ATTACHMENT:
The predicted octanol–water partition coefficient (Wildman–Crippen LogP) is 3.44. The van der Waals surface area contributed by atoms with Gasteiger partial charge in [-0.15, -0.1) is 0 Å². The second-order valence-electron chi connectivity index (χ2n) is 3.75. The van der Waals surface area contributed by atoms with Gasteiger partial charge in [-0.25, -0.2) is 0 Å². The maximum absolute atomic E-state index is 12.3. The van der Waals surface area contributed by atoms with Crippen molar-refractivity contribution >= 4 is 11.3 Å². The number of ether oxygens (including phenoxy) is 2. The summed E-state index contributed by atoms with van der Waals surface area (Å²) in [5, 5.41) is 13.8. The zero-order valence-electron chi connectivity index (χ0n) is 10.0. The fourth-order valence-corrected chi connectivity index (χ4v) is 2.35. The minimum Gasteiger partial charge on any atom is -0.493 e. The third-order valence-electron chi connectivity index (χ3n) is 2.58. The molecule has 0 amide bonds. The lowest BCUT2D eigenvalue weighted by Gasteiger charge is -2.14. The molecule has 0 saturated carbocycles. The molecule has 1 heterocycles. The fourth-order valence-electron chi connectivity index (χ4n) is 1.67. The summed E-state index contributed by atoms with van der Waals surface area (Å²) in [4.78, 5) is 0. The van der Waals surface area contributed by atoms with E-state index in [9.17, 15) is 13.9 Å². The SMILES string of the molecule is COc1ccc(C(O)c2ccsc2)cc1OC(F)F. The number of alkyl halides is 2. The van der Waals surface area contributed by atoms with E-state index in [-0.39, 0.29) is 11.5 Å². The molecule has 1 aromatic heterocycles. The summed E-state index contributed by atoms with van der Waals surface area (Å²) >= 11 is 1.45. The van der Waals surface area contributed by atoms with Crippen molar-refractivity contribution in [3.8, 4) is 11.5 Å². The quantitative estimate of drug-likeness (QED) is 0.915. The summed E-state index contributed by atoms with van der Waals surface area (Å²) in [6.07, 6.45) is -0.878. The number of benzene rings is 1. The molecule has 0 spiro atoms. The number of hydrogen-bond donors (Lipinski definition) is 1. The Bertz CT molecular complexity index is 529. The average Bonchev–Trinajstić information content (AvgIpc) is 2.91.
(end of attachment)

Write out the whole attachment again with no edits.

The predicted octanol–water partition coefficient (Wildman–Crippen LogP) is 3.44. The van der Waals surface area contributed by atoms with Gasteiger partial charge in [-0.15, -0.1) is 0 Å². The second-order valence-electron chi connectivity index (χ2n) is 3.75. The van der Waals surface area contributed by atoms with Gasteiger partial charge in [-0.25, -0.2) is 0 Å². The maximum absolute atomic E-state index is 12.3. The van der Waals surface area contributed by atoms with Crippen molar-refractivity contribution >= 4 is 11.3 Å². The number of ether oxygens (including phenoxy) is 2. The summed E-state index contributed by atoms with van der Waals surface area (Å²) in [5, 5.41) is 13.8. The zero-order valence-electron chi connectivity index (χ0n) is 10.0. The fourth-order valence-corrected chi connectivity index (χ4v) is 2.35. The minimum Gasteiger partial charge on any atom is -0.493 e. The third-order valence-electron chi connectivity index (χ3n) is 2.58. The molecule has 0 amide bonds. The lowest BCUT2D eigenvalue weighted by Gasteiger charge is -2.14. The molecule has 0 saturated carbocycles. The molecule has 1 heterocycles. The fourth-order valence-electron chi connectivity index (χ4n) is 1.67. The summed E-state index contributed by atoms with van der Waals surface area (Å²) in [4.78, 5) is 0. The van der Waals surface area contributed by atoms with E-state index in [9.17, 15) is 13.9 Å². The SMILES string of the molecule is COc1ccc(C(O)c2ccsc2)cc1OC(F)F. The number of alkyl halides is 2. The van der Waals surface area contributed by atoms with E-state index in [-0.39, 0.29) is 11.5 Å². The molecule has 1 aromatic heterocycles. The summed E-state index contributed by atoms with van der Waals surface area (Å²) >= 11 is 1.45. The van der Waals surface area contributed by atoms with Crippen molar-refractivity contribution in [3.8, 4) is 11.5 Å². The quantitative estimate of drug-likeness (QED) is 0.915. The summed E-state index contributed by atoms with van der Waals surface area (Å²) in [6.07, 6.45) is -0.878. The number of benzene rings is 1. The molecule has 0 spiro atoms. The number of hydrogen-bond donors (Lipinski definition) is 1. The Bertz CT molecular complexity index is 529. The average Bonchev–Trinajstić information content (AvgIpc) is 2.91.